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Thread: Are Gluten-Free Products Healthier? page 4

  1. #31
    Owly's Avatar
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    To be honest, I would have to go to the shop and look since they're generally not marked gluten free so I tend to just make my own as I need it. Like most stuff, I just start from scratch. I know I've seen ones at Planet Organic that had no soy or canola, though.

    But even if it had canola, if the bottle was clear about gluten, then if I was at a friend's place and they made a salad for me for dinner, I could decide to have the dressing and accept the less-than-ideal oil in that instance because I'd know it didn't have gluten, which for me is a far bigger problem. I can accept a little canola now and then as a 20% thing when I'm out somewhere, but gluten for me is a whole other level of bad.
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  2. #32
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    Fruity pebbles are gluten free. Anyone think they are healthy

  3. #33
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    ha ha, fruity pebbles. I used to "cheat," via Gluten-free donuts. Not anymore. I just go with things naturally gluten-free. Rice (for the most part), or tubers. And, already mentioned, any animal, or plant.
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  4. #34
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    Quote Originally Posted by Owly View Post
    Catharsis, I don't know if you can get it outside Canada, but the Messagere GF beers are pretty good, and none of them are sorghum beers (all rice/millet/buckwheat combinations). They're produced by a microbrewery in Quebec. I used to be a beer person before my celiac diagnosis--the fact that beer made me sick while other alcohol didn't was one of the clues that gluten was the issue. I've found the Messagere Red is pretty satisfying if I'm really missing beer. But it's not the same thing as a real beer for sure.
    I've heard of them (which I know is random). Unfortunately, last I heard, it's all they can do to keep the local's supplied. Although I do know they were looking to export to the U.S. eventually. It takes a LONG time for those guys to brew their beer. It's like an 18 hour brew day!

    Quote Originally Posted by econ View Post
    This might be a stupid question, but can you explain to me why they are healthier? I honestly don't understand why gluten free crackers made with rice are better than regular crackers; and I don't understand why cider is healthier than an IPA.
    Well, first, no alcoholic beverage is really "healthy". But think of it this way. Cider is basically nothing more than a blend of juices from high quality apples, sugar (to feed the yeast) and yeast. Wine is the same way, except we're talking about "grape juice". All wines and ciders are gluten free, even down to the dry yeast used.

    Beer is basically all grain. Sure, the protein chains and amino acids are broken down (to varying degrees) but you're consuming alcoholic grain. 150 calories of beer isn't the same as 150 calories of bread, in relation to gluten content. That doesn't make it good. Microbrewed beer is going to have water, grain (wheat, rye, barley), yeast and hops (and maybe some water additions and/or clarifying agents that aren't harmful). Trashy, commercially available beer is going to have water, grain (largely corn and rice usually, with a little wheat in the mix as well), yeast and concentrated hop extract. In addition, commercially available beers are all laden with chemicals. Even if someone with gluten issues could tolerate Keystone Light, why on earth would anyone want to?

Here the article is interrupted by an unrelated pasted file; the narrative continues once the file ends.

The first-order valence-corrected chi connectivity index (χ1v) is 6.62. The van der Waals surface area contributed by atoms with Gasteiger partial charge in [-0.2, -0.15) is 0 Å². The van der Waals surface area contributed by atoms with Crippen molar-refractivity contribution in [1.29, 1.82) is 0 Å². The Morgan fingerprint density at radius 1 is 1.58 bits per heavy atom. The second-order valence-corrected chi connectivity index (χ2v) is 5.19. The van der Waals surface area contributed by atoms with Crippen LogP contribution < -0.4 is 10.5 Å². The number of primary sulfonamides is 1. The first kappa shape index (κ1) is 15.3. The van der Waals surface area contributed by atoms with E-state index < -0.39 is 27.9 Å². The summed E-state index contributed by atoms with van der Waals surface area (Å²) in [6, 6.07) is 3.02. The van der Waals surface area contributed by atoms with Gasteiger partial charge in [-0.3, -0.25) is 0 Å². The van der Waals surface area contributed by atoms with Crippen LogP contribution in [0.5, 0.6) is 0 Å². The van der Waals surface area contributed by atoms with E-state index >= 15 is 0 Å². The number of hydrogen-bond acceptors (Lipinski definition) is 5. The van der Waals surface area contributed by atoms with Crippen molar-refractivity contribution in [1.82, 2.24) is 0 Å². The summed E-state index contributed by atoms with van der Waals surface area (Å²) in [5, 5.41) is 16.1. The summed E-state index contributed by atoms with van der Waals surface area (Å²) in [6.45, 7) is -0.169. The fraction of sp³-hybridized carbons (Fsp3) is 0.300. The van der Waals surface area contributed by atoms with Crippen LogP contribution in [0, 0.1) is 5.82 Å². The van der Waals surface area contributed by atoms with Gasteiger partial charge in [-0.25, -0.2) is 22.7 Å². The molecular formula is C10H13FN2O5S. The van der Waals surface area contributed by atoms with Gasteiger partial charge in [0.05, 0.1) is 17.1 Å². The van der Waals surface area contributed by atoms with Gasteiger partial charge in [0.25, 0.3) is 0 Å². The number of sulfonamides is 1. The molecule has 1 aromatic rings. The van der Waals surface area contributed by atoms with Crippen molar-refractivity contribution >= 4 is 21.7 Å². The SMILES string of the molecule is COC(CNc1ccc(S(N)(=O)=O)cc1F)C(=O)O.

Most all beer is brewed with liquid yeast and 99.99% of liquid yeasts are grown on a gluten-based medium. Granted, the amount of gluten is totally negligible, but it still exists.

    Most of the gluten free products I see usually have the same trashy canola/soybean oil and usually have fewer or different preservatives. They are "better" only to the degree in which gluten affects you, drawing a line between trying to be Paleo to be Paleo and trying to be Paleo to not be sick for an extended amount of time. I know that's clear is mud, but it's the best I've got!

  5. #35
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    Quote Originally Posted by Owly View Post
    What I'm saying is that it's easy to sneer at labelling laws that tell you that Doritos are gluten free, but for some of us, those labelling laws represent a long, hard fight on the part of people with serious allergies and food sensitivities to have the right to make informed choices about what we eat based on clear and accurate label information that doesn't hide gluten behind labels like "vegetable protein", "flavour", or "spices".
    I'm also glad there's more awareness. That means people in restaurants are more likely to be able to tell you what to avoid. They're starting to get that there are a lot of gluten-free folks out there. I come across more and more restaurants these days that can accommodate me.

  6. #36
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    Quote Originally Posted by Catharsis View Post
    Cider is basically nothing more than a blend of juices from high quality apples, sugar (to feed the yeast) and yeast. Wine is the same way, except we're talking about "grape juice". All wines and ciders are gluten free, even down to the dry yeast used. Beer is basically all grain.
    OK -- that makes sense.

    I've heard Mark say that drinking juice is not healthy (even fresh squeezed juice), since it's basically just sugar water because all the fibers in the fruit get broken down. By your logic, it seems that drinking fresh squeezed juice mixed with liquor is healthier (from a primal perspective) than drinking beer. Is that a fair assessment?

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